Monatomic Gas

In physics and chemistry, monatomic is a combination of the words "mono" and "atomic," and means "single atom." It is usually applied to gases: a monatomic gas is one in which atoms are not bound to each other.

All elements will be monatomic in the gas phase at sufficiently high temperatures. At standard temperature and pressure (STP), all of the noble gases are monatomic. These are helium, neon, argon, krypton, xenon and radon. The heavier noble gases can form compounds, but the lighter ones are unreactive. Monatomic hydrogen comprises about 75% of the elemental mass of the universe.

Chemists noticed very long ago that when some gases (e.g. hydrogen, oxygen, chlorine) are being created e.g. during electrolysis or in reactions of metals with acids (hydrogen), they are radically more reactive than normally. This state of gases has been named "in statu nascendi" (Latin, pron. nahstzendee), meaning "in the state of being born". That aggressive reactivity can be used to intensify some chemical reactions. The source of that high reactivity is the fact that such gases remain monoatomic radicals for some time; the presence of some poisons e.g. arsenic can prolong that monoatomic state

The motion of a monatomic gas is translation (electronic excitation is not important at room temperature). Thus in an adiabatic process, monatomic gases have an idealised γ-factor (Cp/Cv) of 5/3, as opposed to 7/5 for ideal diatomic gases where rotation (but not vibration at room temperature) also contributes. Also, for ideal monatomic gases:

the molar heat capacity at constant pressure (Cp) is 5/2 R = 20.8 J K-1 mol-1 (4.97 cal K-1 mol-1);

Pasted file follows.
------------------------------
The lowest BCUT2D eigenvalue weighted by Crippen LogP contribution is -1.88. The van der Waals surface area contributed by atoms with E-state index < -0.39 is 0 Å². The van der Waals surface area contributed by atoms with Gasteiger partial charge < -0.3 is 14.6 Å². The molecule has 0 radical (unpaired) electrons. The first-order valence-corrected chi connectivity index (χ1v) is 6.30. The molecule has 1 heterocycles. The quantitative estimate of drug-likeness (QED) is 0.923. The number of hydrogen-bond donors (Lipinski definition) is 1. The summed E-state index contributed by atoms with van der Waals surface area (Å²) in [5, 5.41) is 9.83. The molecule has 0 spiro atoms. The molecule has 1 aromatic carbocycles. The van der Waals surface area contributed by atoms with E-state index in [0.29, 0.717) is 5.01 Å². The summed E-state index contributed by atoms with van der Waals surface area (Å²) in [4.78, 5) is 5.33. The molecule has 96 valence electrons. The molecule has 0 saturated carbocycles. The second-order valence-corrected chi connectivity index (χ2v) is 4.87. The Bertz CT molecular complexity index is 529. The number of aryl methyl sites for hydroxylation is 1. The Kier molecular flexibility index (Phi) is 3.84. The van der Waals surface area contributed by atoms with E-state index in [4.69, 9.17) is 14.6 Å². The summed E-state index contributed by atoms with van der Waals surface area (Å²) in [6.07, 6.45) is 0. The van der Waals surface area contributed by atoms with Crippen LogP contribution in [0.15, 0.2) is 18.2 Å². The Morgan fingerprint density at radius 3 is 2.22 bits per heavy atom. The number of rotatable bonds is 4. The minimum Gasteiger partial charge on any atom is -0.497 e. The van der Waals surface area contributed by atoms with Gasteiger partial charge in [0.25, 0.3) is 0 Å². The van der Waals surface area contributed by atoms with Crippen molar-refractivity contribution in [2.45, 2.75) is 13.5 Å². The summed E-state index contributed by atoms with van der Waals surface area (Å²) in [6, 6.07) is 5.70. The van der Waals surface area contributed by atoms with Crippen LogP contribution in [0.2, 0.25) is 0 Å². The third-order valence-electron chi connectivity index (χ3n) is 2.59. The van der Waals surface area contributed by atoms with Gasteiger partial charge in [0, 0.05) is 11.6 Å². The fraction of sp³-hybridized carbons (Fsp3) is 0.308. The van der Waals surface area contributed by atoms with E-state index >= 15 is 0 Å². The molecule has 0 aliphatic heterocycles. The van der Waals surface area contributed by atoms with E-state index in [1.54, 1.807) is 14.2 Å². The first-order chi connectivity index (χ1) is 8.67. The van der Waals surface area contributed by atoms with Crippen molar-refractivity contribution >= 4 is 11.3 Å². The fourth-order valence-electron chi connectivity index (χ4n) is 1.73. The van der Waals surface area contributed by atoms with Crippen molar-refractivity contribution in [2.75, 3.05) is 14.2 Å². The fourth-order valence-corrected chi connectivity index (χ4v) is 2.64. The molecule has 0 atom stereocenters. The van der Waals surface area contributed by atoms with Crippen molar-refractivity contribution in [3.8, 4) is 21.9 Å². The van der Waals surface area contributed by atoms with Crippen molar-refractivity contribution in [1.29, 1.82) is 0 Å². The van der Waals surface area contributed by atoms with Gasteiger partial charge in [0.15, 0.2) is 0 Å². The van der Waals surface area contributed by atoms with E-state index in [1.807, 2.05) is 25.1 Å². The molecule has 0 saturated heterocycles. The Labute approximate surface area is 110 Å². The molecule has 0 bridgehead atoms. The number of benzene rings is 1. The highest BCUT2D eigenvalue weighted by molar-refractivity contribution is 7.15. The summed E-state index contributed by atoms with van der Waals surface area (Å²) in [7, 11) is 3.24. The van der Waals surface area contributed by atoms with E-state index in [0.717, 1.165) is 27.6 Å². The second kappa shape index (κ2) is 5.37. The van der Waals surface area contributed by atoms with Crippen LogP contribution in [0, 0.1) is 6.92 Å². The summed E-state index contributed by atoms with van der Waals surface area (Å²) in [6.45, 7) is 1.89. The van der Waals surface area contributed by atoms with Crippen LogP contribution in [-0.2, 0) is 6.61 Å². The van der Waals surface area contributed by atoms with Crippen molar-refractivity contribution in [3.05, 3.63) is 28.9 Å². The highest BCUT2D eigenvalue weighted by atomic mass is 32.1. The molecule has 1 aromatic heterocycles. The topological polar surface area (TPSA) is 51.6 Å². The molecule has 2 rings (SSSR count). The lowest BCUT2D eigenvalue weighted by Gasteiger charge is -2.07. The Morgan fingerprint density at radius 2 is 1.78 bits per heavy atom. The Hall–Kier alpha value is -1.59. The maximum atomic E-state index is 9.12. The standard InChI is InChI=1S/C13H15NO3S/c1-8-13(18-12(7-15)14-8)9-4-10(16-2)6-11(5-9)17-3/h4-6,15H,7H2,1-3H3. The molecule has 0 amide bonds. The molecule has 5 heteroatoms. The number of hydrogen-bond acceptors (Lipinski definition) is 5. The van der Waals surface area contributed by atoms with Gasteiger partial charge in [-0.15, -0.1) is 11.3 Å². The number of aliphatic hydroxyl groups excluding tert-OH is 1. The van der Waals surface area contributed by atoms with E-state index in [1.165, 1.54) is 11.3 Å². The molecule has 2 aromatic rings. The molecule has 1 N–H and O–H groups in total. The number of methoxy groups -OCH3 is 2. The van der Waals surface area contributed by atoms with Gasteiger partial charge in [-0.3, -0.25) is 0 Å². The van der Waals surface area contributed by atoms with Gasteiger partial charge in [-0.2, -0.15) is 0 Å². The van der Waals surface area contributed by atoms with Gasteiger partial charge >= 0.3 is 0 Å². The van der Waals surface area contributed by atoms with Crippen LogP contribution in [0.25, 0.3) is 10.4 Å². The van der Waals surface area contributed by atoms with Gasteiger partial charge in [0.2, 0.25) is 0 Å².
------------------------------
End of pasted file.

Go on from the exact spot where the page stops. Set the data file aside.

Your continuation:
the molar heat capacity at constant volume (Cv) is 3/2 R = 12.5 J K-1 mol-1 (2.98 cal K-1 mol-1);

where R is the gas constant.

Other articles related to "monatomic gas, gas, monatomic":

Theory of Heat Capacity - The Simple Case of The Monatomic Gas
... In the case of a monatomic gas such as helium under constant volume, if it is assumed that no electronic or nuclear quantum excitations occur, each atom in the gas has only 3 degrees of ... is the heat capacity at constant volume of the gas is the molar heat capacity at constant volume of the gas N is the total number of atoms present in the container n is the number ... experimental molar constant volume heat capacity measurements taken for each noble monatomic gas (at 1 atm and 25 °C) Monatomic gas CV, m (J/(mol·K)) CV, m/R He 12.5 1.5 ...
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... of nitrogen at this temperature is five-thirds that of monatomic gases, on a per-mole of atoms basis, it is five-sixths that of a monatomic gas ... the two atoms, and so is similar to the small moment of inertia for atoms of a monatomic gas. 5/4 per mole atoms) is therefore less than for a monatomic gas (3/2 per mole molecules or atoms), so long as the temperature remains low enough that no ...

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